Main symptoms


The short knot is responsible for the progressive dieback of the vines, its symptoms appear at random in the plots and subsequently develop in more or less large foci.

The leaves growing on diseased vines show various abnormalities in color and shape. We can therefore observe variegations or mosaics of golden yellow color located initially along the veins and then generalizing to all or part of the leaf blade. Sometimes rings or lines are visible by transparency on the young leaves. Anomalies in the morphology of the limbus are also observed: aberrant venation with asymmetries, double or irregularly cut leaves or with a more marked indentation.

Note that in the literature we sometimes speak of "reticulated variegation" to characterize the symptoms of short knotted associated with a strain of GFLV VB (for vein banding). It is characterized by the presence of more or less chlorotic bands along the veins, amplifying as the grapes approach maturity. “Enation disease” is also reported, linked to the GFLV EN strain (for grapevine enation). It is characterized by the formation of ridge-shaped growths on the underside of the leaves. These growths, also called enations, measure 2 to 3 mm in height and 3 to 5 mm in width and are more or less parallel to the main veins. Affected leaves are deformed and take on the appearance of a fan. Those most affected can fall prematurely.

The twigs are sometimes flattened, and above all reveal shorter internodes, sometimes double knots. They also show zig-zag growth, fasciations and bifurcations. The proliferation of short branches gives the vine a bushy shape.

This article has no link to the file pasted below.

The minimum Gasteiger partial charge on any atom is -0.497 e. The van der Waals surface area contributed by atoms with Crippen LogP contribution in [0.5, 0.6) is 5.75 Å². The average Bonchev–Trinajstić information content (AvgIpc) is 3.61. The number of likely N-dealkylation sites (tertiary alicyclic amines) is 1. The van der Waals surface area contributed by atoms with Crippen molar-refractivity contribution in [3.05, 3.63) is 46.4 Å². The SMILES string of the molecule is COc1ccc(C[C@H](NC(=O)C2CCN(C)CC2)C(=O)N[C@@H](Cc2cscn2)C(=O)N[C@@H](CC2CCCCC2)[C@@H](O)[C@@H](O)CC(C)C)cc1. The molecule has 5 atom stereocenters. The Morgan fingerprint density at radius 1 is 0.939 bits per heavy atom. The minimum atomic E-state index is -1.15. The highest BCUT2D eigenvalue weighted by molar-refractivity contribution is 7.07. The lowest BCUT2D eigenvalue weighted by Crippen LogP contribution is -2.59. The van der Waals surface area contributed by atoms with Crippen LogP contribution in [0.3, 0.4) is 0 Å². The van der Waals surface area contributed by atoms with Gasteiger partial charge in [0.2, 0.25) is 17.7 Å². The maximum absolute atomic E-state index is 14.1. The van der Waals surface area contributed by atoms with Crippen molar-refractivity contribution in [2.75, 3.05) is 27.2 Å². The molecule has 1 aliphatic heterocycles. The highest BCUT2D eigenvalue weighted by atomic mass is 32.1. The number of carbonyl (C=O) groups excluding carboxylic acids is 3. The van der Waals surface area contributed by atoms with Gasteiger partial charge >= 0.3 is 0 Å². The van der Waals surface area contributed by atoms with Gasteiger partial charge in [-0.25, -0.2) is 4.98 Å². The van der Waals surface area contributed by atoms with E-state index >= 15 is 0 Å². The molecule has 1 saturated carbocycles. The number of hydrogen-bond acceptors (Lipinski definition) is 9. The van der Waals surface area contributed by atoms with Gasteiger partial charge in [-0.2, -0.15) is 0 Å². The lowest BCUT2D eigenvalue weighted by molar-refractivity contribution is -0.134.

Discolorations may appear on tendrils and clusters. The fertility of the latter is disturbed, coulure (fall of flowers or young fruits) and millerandage (lack of ripening of the vine leading to a partial abortion of the grape) can occur. In addition, the berries may later ripen irregularly, their quality deteriorated, and yields reduced.

Let us add that the formerly affected vines have a more limited root system, and that they very often end up dying.

  • Damage

The court tied has repercussions both on the quantity of grapes produced, but also on their quality. Indeed, by weakening the vines, they become less productive. For example, moderately short tied vines have a yield reduced by 20 to 30%. In extreme cases, yield reductions can approach 80%. This situation is partly explained by the phenomena of coulure and millerandage which accompany this viral disease. The influence of the tied court on the quality of the harvested grapes varies according to the authors: without effect for some, obtaining grapes more concentrated in sugars and less loaded in organic acids for others. In the latter case, we could speak of the beneficial influence of the short knot if this was not done to the detriment of the productivity of the vineyard.

Finally, it should be noted that an affected plantation will remain so irreparably, and that, in extreme cases, premature uprooting of the vines should be considered.

Last change : 04/20/21
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